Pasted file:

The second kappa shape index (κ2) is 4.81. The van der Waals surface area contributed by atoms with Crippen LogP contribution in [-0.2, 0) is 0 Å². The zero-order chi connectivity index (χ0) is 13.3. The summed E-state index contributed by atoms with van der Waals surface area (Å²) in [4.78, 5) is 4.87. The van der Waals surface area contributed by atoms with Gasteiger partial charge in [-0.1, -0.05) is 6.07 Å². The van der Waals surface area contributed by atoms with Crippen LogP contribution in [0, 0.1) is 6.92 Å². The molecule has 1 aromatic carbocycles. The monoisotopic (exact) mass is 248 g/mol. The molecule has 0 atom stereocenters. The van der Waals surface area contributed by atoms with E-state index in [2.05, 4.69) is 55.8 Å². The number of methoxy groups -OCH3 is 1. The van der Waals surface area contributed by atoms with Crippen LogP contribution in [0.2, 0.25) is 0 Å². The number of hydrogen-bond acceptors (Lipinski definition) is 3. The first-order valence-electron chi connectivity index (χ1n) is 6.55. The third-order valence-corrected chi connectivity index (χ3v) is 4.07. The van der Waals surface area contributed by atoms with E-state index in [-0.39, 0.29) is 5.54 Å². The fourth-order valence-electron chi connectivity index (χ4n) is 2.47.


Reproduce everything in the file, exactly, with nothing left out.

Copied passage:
The second kappa shape index (κ2) is 4.81. The van der Waals surface area contributed by atoms with Crippen LogP contribution in [-0.2, 0) is 0 Å². The zero-order chi connectivity index (χ0) is 13.3. The summed E-state index contributed by atoms with van der Waals surface area (Å²) in [4.78, 5) is 4.87. The van der Waals surface area contributed by atoms with Gasteiger partial charge in [-0.1, -0.05) is 6.07 Å². The van der Waals surface area contributed by atoms with Crippen LogP contribution in [0, 0.1) is 6.92 Å². The molecule has 1 aromatic carbocycles. The monoisotopic (exact) mass is 248 g/mol. The molecule has 0 atom stereocenters. The van der Waals surface area contributed by atoms with E-state index in [2.05, 4.69) is 55.8 Å². The number of methoxy groups -OCH3 is 1. The van der Waals surface area contributed by atoms with Crippen LogP contribution in [0.2, 0.25) is 0 Å². The number of hydrogen-bond acceptors (Lipinski definition) is 3. The first-order valence-electron chi connectivity index (χ1n) is 6.55. The third-order valence-corrected chi connectivity index (χ3v) is 4.07. The van der Waals surface area contributed by atoms with E-state index in [-0.39, 0.29) is 5.54 Å². The fourth-order valence-electron chi connectivity index (χ4n) is 2.47.